The flute’s light melody floated over the audience, intertwining with the rough, brassy undertones of the French horn, the throaty oboe, the deep clarinet and the forceful bassoon. What should have been chaos among five vastly different instruments instead formed unity, representative of the whole of Sunday’s Solar Winds Quintet concert.
The Solar Winds Quintet, a Boston-based, five-person woodwind group featuring Charlyn Bethell and Neil Fairbarin, Adjunct Instructors in Music, focused its performance around pieces composed by French composers.
“This was just a program we put together to highlight the mid-twentieth-century French music,” said Bethell, who plays oboe in the group. “There’s a lot of it that’s very well-written that we like. We have to like it before we play it.”
The performers’ passion for the music they performed was evident in their smooth, energetic performance of “Novelette in C” by Francis Poulenc. Opening on a cheerful note, the clarinet and flute worked together to create an uptempo beat and added flair to the steady tones of the bassoon and French horn. Fluidly transitioning to a different melody, the oboe grew stronger and worked with the bassoon, creating a sinister atmosphere through deep notes. The energy of the piece, however, did not falter, and the piece effortlessly transitioned once again into its conclusion as the flutes once more began to sing above the other instruments.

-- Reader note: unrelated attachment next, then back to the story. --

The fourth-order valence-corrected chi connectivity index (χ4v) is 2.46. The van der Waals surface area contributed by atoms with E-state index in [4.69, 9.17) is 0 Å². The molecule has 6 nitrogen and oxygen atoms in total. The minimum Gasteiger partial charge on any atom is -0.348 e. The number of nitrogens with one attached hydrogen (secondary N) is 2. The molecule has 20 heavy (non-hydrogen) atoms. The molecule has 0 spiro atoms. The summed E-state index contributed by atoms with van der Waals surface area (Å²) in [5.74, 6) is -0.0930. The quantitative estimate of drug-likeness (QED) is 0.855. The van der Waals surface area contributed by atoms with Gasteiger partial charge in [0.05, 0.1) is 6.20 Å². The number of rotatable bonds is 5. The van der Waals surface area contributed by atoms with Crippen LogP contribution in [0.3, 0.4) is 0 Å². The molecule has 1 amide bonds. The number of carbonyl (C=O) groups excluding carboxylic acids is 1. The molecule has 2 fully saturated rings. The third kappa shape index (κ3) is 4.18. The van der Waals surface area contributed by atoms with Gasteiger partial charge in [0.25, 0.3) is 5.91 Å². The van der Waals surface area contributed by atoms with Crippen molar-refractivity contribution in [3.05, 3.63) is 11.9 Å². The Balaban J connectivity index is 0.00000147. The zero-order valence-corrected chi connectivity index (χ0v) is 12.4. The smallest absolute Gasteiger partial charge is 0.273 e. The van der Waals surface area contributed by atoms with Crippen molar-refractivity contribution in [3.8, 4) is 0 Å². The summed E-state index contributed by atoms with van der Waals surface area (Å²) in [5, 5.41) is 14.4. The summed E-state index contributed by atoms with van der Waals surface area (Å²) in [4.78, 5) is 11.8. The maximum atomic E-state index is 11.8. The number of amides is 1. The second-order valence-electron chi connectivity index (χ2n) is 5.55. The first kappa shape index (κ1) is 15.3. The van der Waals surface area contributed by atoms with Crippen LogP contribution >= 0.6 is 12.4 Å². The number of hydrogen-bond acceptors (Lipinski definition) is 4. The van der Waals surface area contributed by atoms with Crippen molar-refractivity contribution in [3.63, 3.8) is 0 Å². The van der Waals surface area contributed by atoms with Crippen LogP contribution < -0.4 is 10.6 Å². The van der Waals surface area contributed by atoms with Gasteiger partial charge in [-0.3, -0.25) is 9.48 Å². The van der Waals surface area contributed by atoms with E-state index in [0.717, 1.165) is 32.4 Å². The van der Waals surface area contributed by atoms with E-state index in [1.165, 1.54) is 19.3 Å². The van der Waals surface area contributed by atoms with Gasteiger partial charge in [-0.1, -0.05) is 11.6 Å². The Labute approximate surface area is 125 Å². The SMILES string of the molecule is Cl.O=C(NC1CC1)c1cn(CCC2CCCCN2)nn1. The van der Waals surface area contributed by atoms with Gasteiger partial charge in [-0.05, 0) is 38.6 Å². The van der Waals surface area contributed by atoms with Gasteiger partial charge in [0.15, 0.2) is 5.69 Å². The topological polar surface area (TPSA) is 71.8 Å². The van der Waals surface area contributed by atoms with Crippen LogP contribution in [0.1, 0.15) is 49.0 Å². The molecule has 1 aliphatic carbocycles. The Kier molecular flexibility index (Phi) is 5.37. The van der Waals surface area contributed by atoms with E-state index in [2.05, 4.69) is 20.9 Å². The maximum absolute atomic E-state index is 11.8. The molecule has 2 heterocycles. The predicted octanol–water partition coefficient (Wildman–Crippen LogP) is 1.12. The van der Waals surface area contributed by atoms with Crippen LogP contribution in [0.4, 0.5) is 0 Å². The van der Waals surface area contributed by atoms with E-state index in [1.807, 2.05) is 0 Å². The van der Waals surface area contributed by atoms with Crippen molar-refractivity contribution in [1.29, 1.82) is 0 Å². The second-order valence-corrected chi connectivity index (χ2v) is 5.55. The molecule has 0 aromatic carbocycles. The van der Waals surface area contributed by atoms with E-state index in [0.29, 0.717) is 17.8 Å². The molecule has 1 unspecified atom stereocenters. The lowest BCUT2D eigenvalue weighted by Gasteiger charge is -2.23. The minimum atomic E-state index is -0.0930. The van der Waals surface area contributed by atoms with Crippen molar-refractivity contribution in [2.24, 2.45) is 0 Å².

“They’re a dynamic quintet; they’re a lot of fun, I can tell,” said Karissa Kang ’17, an audience member. “Technically it’s just really difficult. They’re playing very quickly at some parts. They’re so together. The unity is surprising.”
French influence and flair rose to prominence in the piece, “La chemínée du roi René” by Darius Milhaud. Fascinated by Medieval times and the King René, Milhaud incorporated ideas of place, emotion and French history into his piece, according to the concert’s introduction.
“French music is very clever: it’s fun, it’s witty,” said Fairbairn, the bassoon player. “And so it’s a change from some of the Romantic stuff. It’s ‘anti-Romantic’ music.”
The playfulness Fairbairn described came to light in the piece “Cinq Pièces en Trio” by Jacques Ibert. Played in trio, rather than quintet, the piece spotlighted the higher tones, including flute and clarinet. The piece began with a fast pace, then transitioned to a considerably slower tempo as the second movement began. As the tempo slowed noticeably, the mood shifted from bright to sorrowful before the piece sped up again.
“I’ve performed in an ensemble before, so it’s interesting to see how more experienced players go through it, like who keeps track of the tempo. You can see the oboe moving up and down, getting into the rest of it,” said William Hartemink ’17. “If there’s no tempo, the piece can’t work.”